Naheed’s very first hijab had been a gift when she was nine years old, from her mother. That day, instead of feeling different, it made Naheed feel connected.
It made her feel grown-up and special.
Her first hijab was robin’s egg blue, the color of Naheed’s own eyes. That night her mother showed her how to pull back her hair and slip the solid blue head band over her head. Then her mother lifted up the long, lovely scarf and gently folded it around and around, enveloping her daughter in tradition and love. She gave Naheed her own strawberry-shaped pin cushion and together they sat in front of the mirror, practicing, wrapping and unwrapping, pinning and un-pinning until they were both laughing, and until Naheed’s own hands could nimbly fold and wrap and pin all by herself, and until she looked almost as beautiful as her mother.
“Now you have your thinking cap on, Naheed,” her mother said. “Do you know why I call it a thinking cap?”
Naheed wrapped the scarf counter-clockwise around her head. Her mother was left handed and wrapped clockwise. When her mother was demonstrating they worked like mirror images, their hands and arms in unison. Naheed was only nine then, but she knew the answer.
“Because when I observe hijab I am always reminded who I am.”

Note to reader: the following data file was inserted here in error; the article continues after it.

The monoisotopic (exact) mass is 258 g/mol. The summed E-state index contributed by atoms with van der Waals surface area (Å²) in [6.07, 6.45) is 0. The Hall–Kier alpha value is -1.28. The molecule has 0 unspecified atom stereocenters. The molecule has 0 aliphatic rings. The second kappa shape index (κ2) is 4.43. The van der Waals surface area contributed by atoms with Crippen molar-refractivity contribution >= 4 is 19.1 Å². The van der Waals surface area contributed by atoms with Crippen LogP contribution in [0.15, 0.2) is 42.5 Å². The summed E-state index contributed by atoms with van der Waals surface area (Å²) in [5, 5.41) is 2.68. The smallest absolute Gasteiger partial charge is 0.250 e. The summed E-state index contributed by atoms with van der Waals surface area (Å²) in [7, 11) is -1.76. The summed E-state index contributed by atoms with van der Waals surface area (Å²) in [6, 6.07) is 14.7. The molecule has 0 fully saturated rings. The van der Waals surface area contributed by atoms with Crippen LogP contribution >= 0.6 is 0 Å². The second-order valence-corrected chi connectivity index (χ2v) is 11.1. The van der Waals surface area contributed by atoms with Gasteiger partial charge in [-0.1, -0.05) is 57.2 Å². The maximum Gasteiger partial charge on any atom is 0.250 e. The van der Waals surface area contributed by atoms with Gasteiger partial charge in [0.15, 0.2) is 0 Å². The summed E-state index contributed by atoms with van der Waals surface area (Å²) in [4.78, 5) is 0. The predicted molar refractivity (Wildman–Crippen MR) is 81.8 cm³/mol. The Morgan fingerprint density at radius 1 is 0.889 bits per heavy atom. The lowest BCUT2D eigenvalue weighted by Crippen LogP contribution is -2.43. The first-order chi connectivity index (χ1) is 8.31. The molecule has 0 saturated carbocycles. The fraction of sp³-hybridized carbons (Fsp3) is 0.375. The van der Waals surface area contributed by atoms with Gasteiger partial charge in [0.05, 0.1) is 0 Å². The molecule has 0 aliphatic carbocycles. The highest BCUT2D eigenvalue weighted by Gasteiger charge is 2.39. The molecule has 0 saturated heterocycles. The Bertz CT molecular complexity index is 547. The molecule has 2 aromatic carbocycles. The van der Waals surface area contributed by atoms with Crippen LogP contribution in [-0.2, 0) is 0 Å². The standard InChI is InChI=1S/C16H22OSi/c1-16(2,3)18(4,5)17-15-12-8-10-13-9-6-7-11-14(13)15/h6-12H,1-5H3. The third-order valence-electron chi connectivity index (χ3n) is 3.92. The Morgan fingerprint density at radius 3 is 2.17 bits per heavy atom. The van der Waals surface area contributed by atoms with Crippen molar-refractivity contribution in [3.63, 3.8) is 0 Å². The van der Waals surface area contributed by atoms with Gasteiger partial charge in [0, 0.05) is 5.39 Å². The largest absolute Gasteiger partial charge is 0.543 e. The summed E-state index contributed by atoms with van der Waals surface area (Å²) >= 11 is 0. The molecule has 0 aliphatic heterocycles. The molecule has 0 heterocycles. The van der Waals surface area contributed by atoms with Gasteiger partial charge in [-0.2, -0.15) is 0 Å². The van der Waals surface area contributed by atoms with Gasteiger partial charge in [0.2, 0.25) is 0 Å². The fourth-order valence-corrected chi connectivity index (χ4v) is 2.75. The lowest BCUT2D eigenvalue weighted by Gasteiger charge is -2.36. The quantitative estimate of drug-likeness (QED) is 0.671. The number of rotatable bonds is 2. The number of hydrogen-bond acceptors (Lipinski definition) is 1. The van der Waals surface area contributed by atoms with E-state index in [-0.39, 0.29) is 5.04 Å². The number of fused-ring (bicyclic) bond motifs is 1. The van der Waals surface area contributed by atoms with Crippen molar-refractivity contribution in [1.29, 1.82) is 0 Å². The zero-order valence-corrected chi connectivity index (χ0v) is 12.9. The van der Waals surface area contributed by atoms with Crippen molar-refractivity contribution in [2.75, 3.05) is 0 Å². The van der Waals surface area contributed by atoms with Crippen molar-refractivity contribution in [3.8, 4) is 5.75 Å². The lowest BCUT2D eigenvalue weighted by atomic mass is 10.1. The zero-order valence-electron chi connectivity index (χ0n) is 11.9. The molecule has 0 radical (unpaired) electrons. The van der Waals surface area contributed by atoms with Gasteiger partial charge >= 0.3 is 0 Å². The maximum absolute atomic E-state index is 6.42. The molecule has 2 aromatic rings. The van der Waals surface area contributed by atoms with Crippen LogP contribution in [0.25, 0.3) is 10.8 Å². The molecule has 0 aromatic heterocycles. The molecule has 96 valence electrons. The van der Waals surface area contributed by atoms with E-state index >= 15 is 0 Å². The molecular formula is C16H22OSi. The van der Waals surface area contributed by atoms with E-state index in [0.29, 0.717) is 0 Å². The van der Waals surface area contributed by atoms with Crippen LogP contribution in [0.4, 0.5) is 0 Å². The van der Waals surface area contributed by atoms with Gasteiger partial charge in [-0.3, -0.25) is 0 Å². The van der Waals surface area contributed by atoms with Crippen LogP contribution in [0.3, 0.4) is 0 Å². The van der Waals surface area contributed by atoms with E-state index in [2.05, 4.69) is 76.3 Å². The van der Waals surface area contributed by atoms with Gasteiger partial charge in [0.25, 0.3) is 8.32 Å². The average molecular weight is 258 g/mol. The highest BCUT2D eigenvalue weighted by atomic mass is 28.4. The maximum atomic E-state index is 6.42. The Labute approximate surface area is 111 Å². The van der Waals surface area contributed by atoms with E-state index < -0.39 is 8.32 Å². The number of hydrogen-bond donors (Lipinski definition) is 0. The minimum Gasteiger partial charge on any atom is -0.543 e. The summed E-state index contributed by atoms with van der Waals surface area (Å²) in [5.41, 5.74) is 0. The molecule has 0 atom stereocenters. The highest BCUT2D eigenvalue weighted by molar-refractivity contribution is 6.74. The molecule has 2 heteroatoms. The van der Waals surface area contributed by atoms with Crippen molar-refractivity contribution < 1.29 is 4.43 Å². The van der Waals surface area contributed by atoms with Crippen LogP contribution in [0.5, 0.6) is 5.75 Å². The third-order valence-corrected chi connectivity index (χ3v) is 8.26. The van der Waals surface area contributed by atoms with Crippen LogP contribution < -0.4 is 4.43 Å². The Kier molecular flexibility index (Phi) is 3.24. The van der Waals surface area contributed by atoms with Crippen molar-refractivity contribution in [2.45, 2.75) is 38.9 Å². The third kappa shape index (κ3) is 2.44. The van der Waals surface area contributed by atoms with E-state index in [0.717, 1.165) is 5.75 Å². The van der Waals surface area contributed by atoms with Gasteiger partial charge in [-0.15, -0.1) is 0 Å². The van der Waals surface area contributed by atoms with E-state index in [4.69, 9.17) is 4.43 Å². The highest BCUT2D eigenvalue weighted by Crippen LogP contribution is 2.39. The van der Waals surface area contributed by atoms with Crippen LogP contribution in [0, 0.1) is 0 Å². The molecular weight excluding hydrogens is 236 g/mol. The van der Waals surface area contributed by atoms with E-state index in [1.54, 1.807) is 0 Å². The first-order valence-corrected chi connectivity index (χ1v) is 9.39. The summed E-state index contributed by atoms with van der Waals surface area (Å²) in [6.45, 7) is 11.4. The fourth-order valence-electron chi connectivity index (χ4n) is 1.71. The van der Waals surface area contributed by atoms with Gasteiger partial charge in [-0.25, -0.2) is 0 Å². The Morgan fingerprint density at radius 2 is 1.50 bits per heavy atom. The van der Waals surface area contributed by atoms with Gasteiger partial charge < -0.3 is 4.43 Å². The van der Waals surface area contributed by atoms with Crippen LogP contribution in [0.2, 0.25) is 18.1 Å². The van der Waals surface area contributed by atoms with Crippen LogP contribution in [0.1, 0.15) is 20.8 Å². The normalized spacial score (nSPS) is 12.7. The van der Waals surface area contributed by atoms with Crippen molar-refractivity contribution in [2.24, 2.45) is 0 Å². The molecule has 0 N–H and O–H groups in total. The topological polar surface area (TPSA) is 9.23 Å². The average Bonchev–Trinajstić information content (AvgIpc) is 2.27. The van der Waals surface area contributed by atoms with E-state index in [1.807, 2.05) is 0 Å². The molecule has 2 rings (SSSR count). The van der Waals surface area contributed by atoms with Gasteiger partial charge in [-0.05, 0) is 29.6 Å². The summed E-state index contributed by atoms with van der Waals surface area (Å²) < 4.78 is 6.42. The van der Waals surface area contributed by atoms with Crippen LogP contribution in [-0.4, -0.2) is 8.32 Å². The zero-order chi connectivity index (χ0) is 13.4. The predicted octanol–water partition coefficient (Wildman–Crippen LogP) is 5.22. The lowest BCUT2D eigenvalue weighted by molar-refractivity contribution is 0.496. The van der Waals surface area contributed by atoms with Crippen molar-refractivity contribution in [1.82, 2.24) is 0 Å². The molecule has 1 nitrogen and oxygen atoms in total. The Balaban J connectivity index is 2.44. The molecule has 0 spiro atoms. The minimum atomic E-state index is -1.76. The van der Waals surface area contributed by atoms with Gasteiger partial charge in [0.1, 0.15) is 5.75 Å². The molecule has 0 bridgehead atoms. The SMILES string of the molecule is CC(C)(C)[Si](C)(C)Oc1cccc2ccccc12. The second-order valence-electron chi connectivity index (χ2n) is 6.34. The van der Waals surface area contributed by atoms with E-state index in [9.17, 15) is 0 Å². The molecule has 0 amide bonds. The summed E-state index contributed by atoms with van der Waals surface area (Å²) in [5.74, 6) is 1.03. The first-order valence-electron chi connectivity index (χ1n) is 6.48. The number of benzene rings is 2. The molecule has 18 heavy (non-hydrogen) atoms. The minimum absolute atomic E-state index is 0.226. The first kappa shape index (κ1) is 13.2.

Her mother nodded and smiled. “That’s good. That’s right. Always remember you can wear, the silkiest, most beautiful hijab in the world, but what matters is what’s in here.” She tapped her heart and then her head. “And how you treat people. Yourself included, dear one.”
Naheed couldn’t wait to get to school and show everyone. All the girls wanted to know about it. They wanted her to show them how to put it on. They wanted to touch it. But that was then, third grade.
That was before the boys stopped including everyone in their recess basketball games. And before the end of fifth grade, when girls formed blockades to the bathroom during lunchtime, allowing some girls in, while others had to wait.
It was before middle school.
Reprinted by permission of Atheneum Books for Young Readers
To learn more about Nora and her book, go here.